Pedal through the Bumps

My kids wanted to ride their bikes to school this morning, so we headed out at 8 a.m. on the drop-off circuit.  I put Henry in the Baby Bjorn, our new dog Jelly Beans (Beans for short) on his leash, and my travel mug of tea in my right hand, and the Parade of Wells headed down Phillips Avenue.

For the most part, sidewalks in this city are level and smooth, but I think it is up to the homeowner to maintain them, so there are a few sections that are less-than-perfect.  Tree roots and frost have driven the concrete up in sharp angles, and driveways worn down past their gravel cause detours and slow-downs in our commute.  Over and over again, I tell the kids to pedal through the bumps.  Lydia understands better than Elvis, for the most part, and she’s able to buckle down. When adversity comes, she stands up and pedals harder. 

I think I’m a lot like Lydia.  Out on my morning jog, I like when I make the turn from Budd to Katherine Avenue. I like the slight incline, the tangible strain in my calves and thighs, the sense that I am working hard, and when I turn again from Katherine to Mifflin, I can see the crest of the hill and push for it even as sweat starts to drip down the side of my face, because I know after the uphill is a steady slope downward, a chance to breathe, an opportunity to let my legs coast without a whole lot of effort.  There is a reward for battling through the trial.

But if Elvis’s tire hits the crack, he stops, looks up at me with a perfect pout on his face and waits for me to nudge him out of it.  He might sit there all day waiting for someone to give him a shove.  For Elvis, this walk is one he’ll claim was uphill both ways.

You can’t stop on an incline and expect to keep rolling forward.  When you see a slant in the sidewalk ahead, do not slow down.  Do not panic.  Push harder, hang on tight, and pedal through the bumps.  Pedal through the bumps! Elvis seems to get stuck at every one of these cracks.  On the bike and off, he needs a push to get through.  At lunch today it took all of the coaxing, threatening, and encouraging I could muster to get him through half a ham and cheese sandwich before rest time.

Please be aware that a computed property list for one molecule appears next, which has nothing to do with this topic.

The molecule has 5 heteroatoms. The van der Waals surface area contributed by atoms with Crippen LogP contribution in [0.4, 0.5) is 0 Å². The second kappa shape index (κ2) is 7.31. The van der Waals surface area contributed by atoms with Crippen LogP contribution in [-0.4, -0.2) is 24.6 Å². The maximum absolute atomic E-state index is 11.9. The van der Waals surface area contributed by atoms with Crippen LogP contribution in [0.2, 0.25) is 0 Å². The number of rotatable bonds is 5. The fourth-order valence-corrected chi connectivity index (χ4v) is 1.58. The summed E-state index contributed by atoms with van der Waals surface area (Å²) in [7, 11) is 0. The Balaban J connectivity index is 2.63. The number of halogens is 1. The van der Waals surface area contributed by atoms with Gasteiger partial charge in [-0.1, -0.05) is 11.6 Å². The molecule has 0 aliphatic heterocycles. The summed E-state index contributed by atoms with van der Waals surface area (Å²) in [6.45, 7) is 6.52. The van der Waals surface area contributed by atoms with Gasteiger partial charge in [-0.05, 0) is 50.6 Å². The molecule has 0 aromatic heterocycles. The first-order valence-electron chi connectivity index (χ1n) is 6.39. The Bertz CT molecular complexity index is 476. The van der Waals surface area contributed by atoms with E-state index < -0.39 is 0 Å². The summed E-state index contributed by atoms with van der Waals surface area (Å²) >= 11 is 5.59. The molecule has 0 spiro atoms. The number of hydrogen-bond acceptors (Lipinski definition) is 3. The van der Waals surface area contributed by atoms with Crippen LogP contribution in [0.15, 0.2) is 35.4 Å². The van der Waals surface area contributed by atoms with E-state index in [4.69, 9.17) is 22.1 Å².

Sometimes he’s lazy and just doesn’t want to try harder.  But sometimes, he’s just plain tired, and the effort to chew seems too much because he’s struggling to keep his eyelids from falling down.  And so sometimes I’m like Elvis.  Sometimes I hit my limit, and it just isn’t possible for me to pedal through the bumps.  Sometimes, I need a good shove from a friend, my husband, my pastor, my parents, my family, my God.

The beauty of our walk is that it just might be uphill both ways, but that means it is also downhill both ways.  There’s a climb, a struggle, a challenge, a strain, but there’s also a chance to coast, to catch your breath, to appreciate the crisp fall air on your face.  Sometimes this walk feels more like uphill all the way, and every struggle stops you in your tracks. And then someone with a little more strength comes along to give you a push over the bump, and that someone will be there again at the next bump, and the next bump, and the next bump.

Yes, persevere through the trials.  And yes, ask for help when the trials seem like too much.  One way or the other, you can get beyond the cracks in the sidewalk.

Published by Sarah M. Wells

Sarah M. Wells is the author of The Family Bible Devotional: Stories from the Gospels to Help Kids and Parents Love God and Love Others (2022), American Honey: A Field Guide to Resisting Temptation (2021), Between the Heron and the Moss (2020), The Family Bible Devotional: Stories from the Bible to Help Kids and Parents Engage and Love Scripture (2018), Pruning Burning Bushes (2012), and a chapbook of poems, Acquiesce, winner of the 2008 Starting Gate Award through Finishing Line Press (2009). Sarah's work has been honored with four Pushcart Prize nominations, and her essays have appeared in the notable essays list in the Best American Essays 2012, 2013, 2014, 2015, 2017, and 2018. Sarah is the recipient of a 2018 Individual Excellence Award from the Ohio Arts Council. She resides in Ashland, Ohio with her husband and three children.

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